Scaling greater heights

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Passing by an avalanche site.

IT is always inspiring to hear stories of people who have overcome challenges or scaled greater heights in life.

Such stories are usually made more fascinating when they come with detailed accounts of the endeavour itself.

For some, it’s the physical journey to climb an actual mountain that enriches their lives, as thesundaypost found out from two young women — Kate Chong Mei Fern and Helen Tan Sok Ee.

The longtime friends, both 26, had just come back from a 16-day trip to Annapurna Base Camp (ABC), situated at an altitude of 4,130 metres in the heart of the Annapurna mountain range of the Himalayas in Nepal.

It’s one of the most popular treks in the region. Beginning and ending at the town of Nayapul, the trail goes along breathtaking Himalayan landscape and passes through culturally rich villages.

It was the girls’ first time trekking in the awe-inspiring Himalayas, joining a 28-member expedition, comprising mostly seasoned hikers from Kuching, under 52-year-old group leader Goh Seng Kee.

The group heading out of Tirkhedhunga, crossing over one of many suspension bridges along the way. — Photos courtesy of Calvin Chong and Goh Seng Kee.

For Kate, it was a life-changing experience, taking her much courage to pursue as she had never trekked for such a long period before.

“The most I did was a simple two-day one-night trip to Kampung Semban.

“The 10 days we spent trekking made me appreciative of all the things I have. The locals may seem very poor but they are very rich in culture. They are very helpful and happy people. We should learn more from them.

“Also, as we did not have cellular line most of the times while we were there, I learned to stay connected to the people and the environment around me. The time was well spent,” she said.

For her, the sense of achievement on reaching the snowy white ABC with the group was almost indescribable.

“My first reaction was I’ve made it — and I was very proud of myself. Half a year ago, we bought our plane tickets and now, we’re here. That’s why I believe nothing is impossible when we have the courage to pursue our dreams. Don’t just think — take action and do it,” she enthused.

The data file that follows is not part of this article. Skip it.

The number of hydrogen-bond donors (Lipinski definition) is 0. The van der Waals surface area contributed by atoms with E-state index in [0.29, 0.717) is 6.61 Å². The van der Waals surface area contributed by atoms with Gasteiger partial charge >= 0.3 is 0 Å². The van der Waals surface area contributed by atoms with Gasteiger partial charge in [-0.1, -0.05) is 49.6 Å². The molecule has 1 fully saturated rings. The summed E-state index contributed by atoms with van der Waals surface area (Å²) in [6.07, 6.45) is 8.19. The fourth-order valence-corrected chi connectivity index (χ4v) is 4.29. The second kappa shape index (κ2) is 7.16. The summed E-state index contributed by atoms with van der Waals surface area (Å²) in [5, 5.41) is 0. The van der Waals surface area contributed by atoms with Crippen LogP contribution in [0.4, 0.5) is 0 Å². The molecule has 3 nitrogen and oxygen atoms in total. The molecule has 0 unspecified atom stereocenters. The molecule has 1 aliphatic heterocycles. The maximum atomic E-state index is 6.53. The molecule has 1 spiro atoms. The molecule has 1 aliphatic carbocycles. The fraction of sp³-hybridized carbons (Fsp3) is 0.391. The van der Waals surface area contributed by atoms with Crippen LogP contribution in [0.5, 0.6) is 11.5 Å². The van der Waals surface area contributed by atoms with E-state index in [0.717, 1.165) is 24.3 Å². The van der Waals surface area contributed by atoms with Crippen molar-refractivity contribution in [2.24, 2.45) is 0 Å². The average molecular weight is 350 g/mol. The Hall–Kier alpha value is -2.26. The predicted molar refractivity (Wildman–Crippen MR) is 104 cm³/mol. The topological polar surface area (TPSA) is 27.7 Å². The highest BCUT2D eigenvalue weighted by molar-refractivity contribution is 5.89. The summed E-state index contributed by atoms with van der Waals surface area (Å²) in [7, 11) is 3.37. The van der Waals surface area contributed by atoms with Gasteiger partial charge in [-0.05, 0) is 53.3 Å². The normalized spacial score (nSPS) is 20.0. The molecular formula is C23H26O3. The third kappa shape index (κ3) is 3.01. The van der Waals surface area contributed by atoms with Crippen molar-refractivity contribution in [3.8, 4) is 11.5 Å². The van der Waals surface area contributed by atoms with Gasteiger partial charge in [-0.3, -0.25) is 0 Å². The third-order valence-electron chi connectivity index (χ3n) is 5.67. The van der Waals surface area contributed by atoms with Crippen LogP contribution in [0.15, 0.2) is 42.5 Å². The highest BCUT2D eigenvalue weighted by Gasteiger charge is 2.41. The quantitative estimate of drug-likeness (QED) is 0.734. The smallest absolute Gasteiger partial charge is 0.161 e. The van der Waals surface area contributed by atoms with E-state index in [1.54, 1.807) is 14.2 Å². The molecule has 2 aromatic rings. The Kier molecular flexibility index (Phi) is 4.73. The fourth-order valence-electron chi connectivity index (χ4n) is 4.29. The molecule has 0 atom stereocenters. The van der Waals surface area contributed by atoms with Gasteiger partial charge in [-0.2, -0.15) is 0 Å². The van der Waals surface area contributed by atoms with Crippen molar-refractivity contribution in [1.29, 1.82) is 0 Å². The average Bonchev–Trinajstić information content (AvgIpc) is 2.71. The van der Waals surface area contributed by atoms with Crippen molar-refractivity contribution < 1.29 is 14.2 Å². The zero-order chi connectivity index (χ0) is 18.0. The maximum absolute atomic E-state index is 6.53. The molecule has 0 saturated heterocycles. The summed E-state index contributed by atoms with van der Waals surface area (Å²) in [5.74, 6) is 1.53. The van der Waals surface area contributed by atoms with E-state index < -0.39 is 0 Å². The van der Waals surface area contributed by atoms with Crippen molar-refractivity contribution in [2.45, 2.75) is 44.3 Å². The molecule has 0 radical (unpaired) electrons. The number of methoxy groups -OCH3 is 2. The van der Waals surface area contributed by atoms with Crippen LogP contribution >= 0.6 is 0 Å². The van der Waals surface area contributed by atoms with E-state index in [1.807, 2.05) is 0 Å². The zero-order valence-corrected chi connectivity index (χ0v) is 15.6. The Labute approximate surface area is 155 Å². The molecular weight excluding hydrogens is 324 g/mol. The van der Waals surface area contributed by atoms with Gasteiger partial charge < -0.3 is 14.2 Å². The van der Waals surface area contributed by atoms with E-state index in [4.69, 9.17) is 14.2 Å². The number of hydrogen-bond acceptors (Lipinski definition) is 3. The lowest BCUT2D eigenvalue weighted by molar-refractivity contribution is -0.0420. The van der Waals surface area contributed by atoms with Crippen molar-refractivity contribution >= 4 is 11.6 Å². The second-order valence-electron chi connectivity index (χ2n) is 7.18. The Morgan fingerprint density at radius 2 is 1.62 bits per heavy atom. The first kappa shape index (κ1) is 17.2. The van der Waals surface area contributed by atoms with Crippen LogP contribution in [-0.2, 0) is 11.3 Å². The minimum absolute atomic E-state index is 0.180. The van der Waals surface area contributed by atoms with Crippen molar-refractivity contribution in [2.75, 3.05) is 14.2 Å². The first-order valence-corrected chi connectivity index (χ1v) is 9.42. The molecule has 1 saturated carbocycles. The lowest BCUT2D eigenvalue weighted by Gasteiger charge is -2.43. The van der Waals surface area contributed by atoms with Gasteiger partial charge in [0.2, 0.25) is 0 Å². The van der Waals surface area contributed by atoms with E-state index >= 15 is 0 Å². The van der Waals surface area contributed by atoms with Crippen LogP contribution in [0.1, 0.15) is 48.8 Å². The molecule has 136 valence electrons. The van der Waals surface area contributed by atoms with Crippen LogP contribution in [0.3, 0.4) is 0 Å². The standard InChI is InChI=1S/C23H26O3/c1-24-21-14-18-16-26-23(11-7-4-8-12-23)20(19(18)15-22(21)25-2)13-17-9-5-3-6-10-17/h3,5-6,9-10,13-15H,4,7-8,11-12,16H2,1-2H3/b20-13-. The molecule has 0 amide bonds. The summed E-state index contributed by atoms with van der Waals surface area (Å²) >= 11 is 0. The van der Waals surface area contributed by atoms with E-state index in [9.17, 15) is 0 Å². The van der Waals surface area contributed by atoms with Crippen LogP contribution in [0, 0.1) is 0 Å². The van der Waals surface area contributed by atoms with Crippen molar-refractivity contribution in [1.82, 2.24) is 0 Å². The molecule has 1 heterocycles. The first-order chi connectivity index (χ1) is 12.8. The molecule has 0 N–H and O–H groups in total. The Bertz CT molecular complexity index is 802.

Kate admitted during the entire journey, the most challenging part was at ABC itself.

“The oxygen was thinning and we couldn’t take big steps. We had to walk slowly — at our own pace. Drinking a lot of water is a must here to avoid getting acute mountain sickness (AMS).

“At one point of time, the mist became very thick and visibility was very low, I couldn’t even see the person in front and at the back. However, there was no room for fear or negativity. I just followed my own clear vision – that’s to reach ABC,” she recalled.

There were many memorable moments and Kate was grateful to have experienced them all.

There was a hail storm on the second-day trek to Ghorepani (2,850m). The snow that fell were about the size of pingpong balls and getting hit was no joke.

“We were lucky to find shelter,” Kate said.

Kate (standing right), Helen and Calvin, who are active Saberkas Pending branch members, display the youth organisation’s flag at Annapurna Base Camp.

At Poon Hill (3,210m), the group witnessed the most magnificent view — the sun rising behind the snowy mountains.

“Dovan (2,505m) was the last place for us to eat meat and we even had to surrender all non-vegetarian things we brought along. We couldn’t bring meat with us after Dovan. From there, we headed to Deurali (3,100m) where we built our very own snowmen.

“I saw real snow for the first time. Not those on the ground but real falling snow. Also, the local pizza was the best. Although their kitchen was very basic, they were able to prepare such nice food. We appreciated the efforts and felt very blessed,” Kate added.

According to Helen, nothing is impossible if one has the determination to do something.

“With strong determination and God’s will, I finally completed the trek to ABC. I’ve always been interested in this kind of adventure. This is my first time to the Himalayas and once is never going to be enough. I really like the peaceful environment and hope to return,” she said.